Save. Spend. Splurge.

Is a mortgage a form of savings?

An excellent discussion emerged from my post about whether or not debt should be part of your budget, and that is:

Is your mortgage a form of savings?

I am firmly, strongly in the camp of: NO it is not. It is a debt. 

Let me explain why.


Some argue that paying into a mortgage, is forcing you to save your money because it goes to interest but it also goes to the principal of the home, which will (hopefully) increase in value in the future and be a fixed asset in your portfolio.

I can see the logic of this being true, as you are paying into the principal and you will own the house in 25 years (or eventually), and it is an investment you can then re-sell to release the locked value.

It all sounds great but…. you don’t own the house yet.

The bank does.

To put it simply, if you were to miss a mortgage payment, the bank wouldn’t say:

Oh Jane, you’ve been such a great saver, paying off this mortgage and debt that you incurred that we are going to give you ALL the money you paid towards the principal back in cash, and take the house in exchange.

No no no..!

The bank just takes your house because you defaulted on the payments to re-sell and get the rest of their pound of flesh back, and that’s the end of that.

If the bank wanted to get their money back today, where would you get the cash to pay them back?

It’s locked in your house, right? And you can’t sell half a house.

You have zero actual savings until your mortgage is gone.



Don’t have the cash now? What do you do? Put it on a credit card, line of credit, or mortgage?

Well, you spent the money then, didn’t you?

A house is slightly trickier because it is an investment in the future after you’ve paid off the house completely and it becomes a fixed asset in your portfolio to hopefully appreciate in value, but you could say the same thing about any other consumable.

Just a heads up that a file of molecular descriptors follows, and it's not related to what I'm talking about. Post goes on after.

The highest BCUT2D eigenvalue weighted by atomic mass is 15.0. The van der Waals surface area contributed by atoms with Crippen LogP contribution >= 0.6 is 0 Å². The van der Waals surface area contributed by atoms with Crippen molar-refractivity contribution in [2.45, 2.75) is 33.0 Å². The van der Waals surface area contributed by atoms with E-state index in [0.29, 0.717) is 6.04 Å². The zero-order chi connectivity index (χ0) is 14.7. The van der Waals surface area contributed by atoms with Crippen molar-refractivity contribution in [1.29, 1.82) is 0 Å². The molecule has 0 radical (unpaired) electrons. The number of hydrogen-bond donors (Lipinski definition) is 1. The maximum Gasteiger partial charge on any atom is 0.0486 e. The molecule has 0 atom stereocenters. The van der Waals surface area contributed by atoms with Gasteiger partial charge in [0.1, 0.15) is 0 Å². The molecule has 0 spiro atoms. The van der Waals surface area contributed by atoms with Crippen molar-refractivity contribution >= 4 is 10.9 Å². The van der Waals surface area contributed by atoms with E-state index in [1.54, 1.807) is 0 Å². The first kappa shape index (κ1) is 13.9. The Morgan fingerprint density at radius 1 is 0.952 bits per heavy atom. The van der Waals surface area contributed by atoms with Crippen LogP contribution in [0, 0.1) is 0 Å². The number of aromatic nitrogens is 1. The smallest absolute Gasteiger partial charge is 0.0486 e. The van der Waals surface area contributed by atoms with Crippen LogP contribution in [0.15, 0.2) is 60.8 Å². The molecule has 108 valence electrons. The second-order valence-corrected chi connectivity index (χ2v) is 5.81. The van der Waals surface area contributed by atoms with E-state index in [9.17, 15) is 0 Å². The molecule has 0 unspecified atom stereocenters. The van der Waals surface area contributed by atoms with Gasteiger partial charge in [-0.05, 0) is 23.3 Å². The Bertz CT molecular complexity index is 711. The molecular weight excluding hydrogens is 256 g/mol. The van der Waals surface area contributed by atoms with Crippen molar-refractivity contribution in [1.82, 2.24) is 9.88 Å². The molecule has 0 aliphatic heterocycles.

Why not invest your money in buying antiques by taking out a line of credit?

Fine art?

Designer clothes from a defunct designer’s line, all in the hopes of it being worth more than what you paid for it today?

It’s the same thing.

Paying money into a mortgage (debt) is a form of delayed spending because you didn’t have the cash on hand to pay for it 100%.

You borrowed from the bank to spend it on buying a house to live in. Yes, it is practical because you have a roof over your head, you can presumably resell it in the future to clear the mortgage and fees, and perhaps pocket a little profit from doing so, but at the end of the day, you spent money you didn’t have.


You could simply just save money and not get a mortgage (a debt) to do so. Why not just put the money into your bank account and invest it?

You don’t need to incur any kind of debt to save money.

I do agree that unless it becomes a bill some people can’t fathom saving money without spending it on something, which is why a mortgage COULD be seen as a form of forced savings, but … that just makes no sense whatsoever.

Get a mortgage, buy a house, but don’t be fooled into thinking you own anything or have any savings until that debt is gone.

You’re just paying the bank for the privilege of living in their asset.



  • Sasha Perdue

    Here’s my problem with this. For most people, unless you live with your parents or bum on a friend’s couch, you’re gonna need a place to live. And you essentially have just 2 options: Rent a place or buy one. To me, this argument should be couched in terms similar to those comparing leasing a car vs buying a car via loan. And just like it’s almost always better to buy the car, it’s almost always better to buy the house, because after the lease ends you’re left with nothing, whereas when you buy on loan, when the loan is paid off, you own it in full. It doesn’t matter if the house loses value over that time, you still have something that can be sold for some amount.

    Let’s say, for example, you buy a $200,000 house with $10,000 down at 4% for 30 years. Your monthly payments would be $907 per month. At the end of 30 years you will have paid $326,552 on the mortgage. Total house price after 30 years: $336,552. Now lets see your house loses half it’s value. If you sell your house now, you’d essentially have lost $236,552 (plus closing costs and house maintenance and such) if you look at it as an investment. However, if you compare it with the cost of renting the same house, even if you found rent for as low as the mortgage (and usually rent is more than the mortgage. For example in my area, a 3 bed apartment runs between 1000-1500/month whereas a similar house or condo mortgage would only be 400-800/month), you would’ve spent $326,552 on rent, but you wouldn’t be able to sell your house at the end to recoup any of that. So unless your house drops down to being absolutely worthless, it’s still going to be better than renting.

    • Potato

      @Sasha Perdue: You’re missing almost all of the analysis, Sasha. Check out a rent-vs-buy calculator, for example.